Facebook adds censorship options and Xbox One gets VR streaming
This is CNET, and here are the stories that matter right now.
According to the New York Times, Facebook has quietly developed software that automatically suppresses posts from users' feeds in specific regions, which might be the key to the company reentering the Chinese market.
China is the world's largest Internet audience, with about 700 million users online.
That's more than twice the entire U.S. population.
China's government has censorship rules in place.
And sites like Facebook and Twitter have been blocked internally.
Starting next month, Oculus Rift owners who also have an Xbox One will be able to stream their games through the VR game set.
Of course the games won't be in VR but you'll be able to enjoy your own private game session on a virtual screen.
The free app hits on December 12th.
And finally the Wall Street Journal reports that a media study involving 7,800 students ranging from middle school to college Show that the vast majority could not tell the difference between a sponsored post and an actual news article on the same site.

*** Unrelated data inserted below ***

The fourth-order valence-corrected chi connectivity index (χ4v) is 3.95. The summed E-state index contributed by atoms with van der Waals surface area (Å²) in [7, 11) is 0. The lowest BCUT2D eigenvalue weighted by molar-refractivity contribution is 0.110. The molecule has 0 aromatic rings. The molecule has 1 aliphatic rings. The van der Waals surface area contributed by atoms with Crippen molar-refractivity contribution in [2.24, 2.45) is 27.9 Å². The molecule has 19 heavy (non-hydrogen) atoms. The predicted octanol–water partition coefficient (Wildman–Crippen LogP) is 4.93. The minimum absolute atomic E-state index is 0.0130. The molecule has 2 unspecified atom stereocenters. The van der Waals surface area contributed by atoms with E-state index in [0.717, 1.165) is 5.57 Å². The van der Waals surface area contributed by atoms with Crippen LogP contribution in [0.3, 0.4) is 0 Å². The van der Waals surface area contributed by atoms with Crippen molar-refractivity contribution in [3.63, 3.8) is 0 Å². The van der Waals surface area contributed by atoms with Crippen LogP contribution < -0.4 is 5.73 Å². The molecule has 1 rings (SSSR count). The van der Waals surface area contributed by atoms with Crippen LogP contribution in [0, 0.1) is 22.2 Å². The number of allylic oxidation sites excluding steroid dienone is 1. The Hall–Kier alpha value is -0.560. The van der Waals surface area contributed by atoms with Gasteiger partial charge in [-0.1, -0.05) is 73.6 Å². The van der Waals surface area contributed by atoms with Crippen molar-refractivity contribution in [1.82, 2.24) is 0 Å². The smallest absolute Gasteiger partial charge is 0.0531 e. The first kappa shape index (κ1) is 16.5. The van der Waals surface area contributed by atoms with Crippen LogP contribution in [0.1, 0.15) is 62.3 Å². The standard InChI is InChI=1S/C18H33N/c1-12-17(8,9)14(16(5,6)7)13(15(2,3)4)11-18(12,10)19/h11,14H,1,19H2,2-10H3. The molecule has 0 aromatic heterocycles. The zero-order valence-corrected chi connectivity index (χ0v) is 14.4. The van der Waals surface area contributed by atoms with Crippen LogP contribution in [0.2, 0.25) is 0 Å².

The study, which will be published next week, reinforces the notion that the spread of misinformation is a problem the internet does not seem to have an answer for just yet.
You can say it today with the latest by downloading the cnet tech today app in the Apple app store.
Amazon's environmental initiative, a retina-quality VR headset
Apple reportedly releasing 16-inch MacBook Pro, Netflix cancels...
TCL's concept phone folds into smartwatch, Facebook slammed in...
Amazon bails on NYC, Apex Legends' rapid success
Amazon drops NYC plans, certain iPhones return to Germany
Google investing $13B in US data centers, Apple video service...
Amazon's Eero purchase, Apex Legends' rapid success